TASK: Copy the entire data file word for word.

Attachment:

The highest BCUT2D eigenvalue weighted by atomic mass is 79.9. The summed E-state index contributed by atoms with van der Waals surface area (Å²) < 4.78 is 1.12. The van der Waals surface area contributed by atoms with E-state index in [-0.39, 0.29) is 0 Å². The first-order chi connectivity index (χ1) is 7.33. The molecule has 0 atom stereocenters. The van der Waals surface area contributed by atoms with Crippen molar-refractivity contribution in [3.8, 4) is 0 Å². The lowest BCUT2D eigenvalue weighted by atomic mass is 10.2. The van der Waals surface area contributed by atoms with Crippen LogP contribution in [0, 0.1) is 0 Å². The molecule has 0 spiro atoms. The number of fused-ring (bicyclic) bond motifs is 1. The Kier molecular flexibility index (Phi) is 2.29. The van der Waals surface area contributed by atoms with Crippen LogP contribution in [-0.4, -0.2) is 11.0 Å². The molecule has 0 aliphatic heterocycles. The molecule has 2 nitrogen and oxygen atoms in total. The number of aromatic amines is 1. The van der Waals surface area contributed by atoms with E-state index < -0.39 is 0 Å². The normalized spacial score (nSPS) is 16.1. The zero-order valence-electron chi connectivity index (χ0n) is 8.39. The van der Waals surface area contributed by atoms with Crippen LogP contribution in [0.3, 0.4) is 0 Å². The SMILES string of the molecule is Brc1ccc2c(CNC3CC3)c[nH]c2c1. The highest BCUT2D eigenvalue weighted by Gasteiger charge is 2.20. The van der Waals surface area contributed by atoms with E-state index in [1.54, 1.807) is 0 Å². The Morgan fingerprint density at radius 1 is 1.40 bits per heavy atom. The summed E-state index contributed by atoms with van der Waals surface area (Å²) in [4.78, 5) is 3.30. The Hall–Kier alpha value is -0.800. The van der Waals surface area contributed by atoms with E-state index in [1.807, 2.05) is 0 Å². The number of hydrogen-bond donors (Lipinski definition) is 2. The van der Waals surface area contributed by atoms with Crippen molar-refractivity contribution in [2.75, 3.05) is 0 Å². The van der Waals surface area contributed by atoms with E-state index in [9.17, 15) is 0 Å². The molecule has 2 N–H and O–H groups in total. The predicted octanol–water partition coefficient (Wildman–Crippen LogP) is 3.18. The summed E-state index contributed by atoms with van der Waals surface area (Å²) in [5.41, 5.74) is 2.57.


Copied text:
The highest BCUT2D eigenvalue weighted by atomic mass is 79.9. The summed E-state index contributed by atoms with van der Waals surface area (Å²) < 4.78 is 1.12. The van der Waals surface area contributed by atoms with E-state index in [-0.39, 0.29) is 0 Å². The first-order chi connectivity index (χ1) is 7.33. The molecule has 0 atom stereocenters. The van der Waals surface area contributed by atoms with Crippen molar-refractivity contribution in [3.8, 4) is 0 Å². The lowest BCUT2D eigenvalue weighted by atomic mass is 10.2. The van der Waals surface area contributed by atoms with Crippen LogP contribution in [0, 0.1) is 0 Å². The molecule has 0 spiro atoms. The number of fused-ring (bicyclic) bond motifs is 1. The Kier molecular flexibility index (Phi) is 2.29. The van der Waals surface area contributed by atoms with Crippen LogP contribution in [-0.4, -0.2) is 11.0 Å². The molecule has 0 aliphatic heterocycles. The molecule has 2 nitrogen and oxygen atoms in total. The number of aromatic amines is 1. The van der Waals surface area contributed by atoms with E-state index < -0.39 is 0 Å². The normalized spacial score (nSPS) is 16.1. The zero-order valence-electron chi connectivity index (χ0n) is 8.39. The van der Waals surface area contributed by atoms with Crippen LogP contribution in [0.3, 0.4) is 0 Å². The SMILES string of the molecule is Brc1ccc2c(CNC3CC3)c[nH]c2c1. The highest BCUT2D eigenvalue weighted by Gasteiger charge is 2.20. The van der Waals surface area contributed by atoms with E-state index in [1.54, 1.807) is 0 Å². The Morgan fingerprint density at radius 1 is 1.40 bits per heavy atom. The summed E-state index contributed by atoms with van der Waals surface area (Å²) in [4.78, 5) is 3.30. The Hall–Kier alpha value is -0.800. The van der Waals surface area contributed by atoms with E-state index in [1.807, 2.05) is 0 Å². The number of hydrogen-bond donors (Lipinski definition) is 2. The van der Waals surface area contributed by atoms with Crippen molar-refractivity contribution in [2.75, 3.05) is 0 Å². The van der Waals surface area contributed by atoms with E-state index in [9.17, 15) is 0 Å². The molecule has 2 N–H and O–H groups in total. The predicted octanol–water partition coefficient (Wildman–Crippen LogP) is 3.18. The summed E-state index contributed by atoms with van der Waals surface area (Å²) in [5.41, 5.74) is 2.57.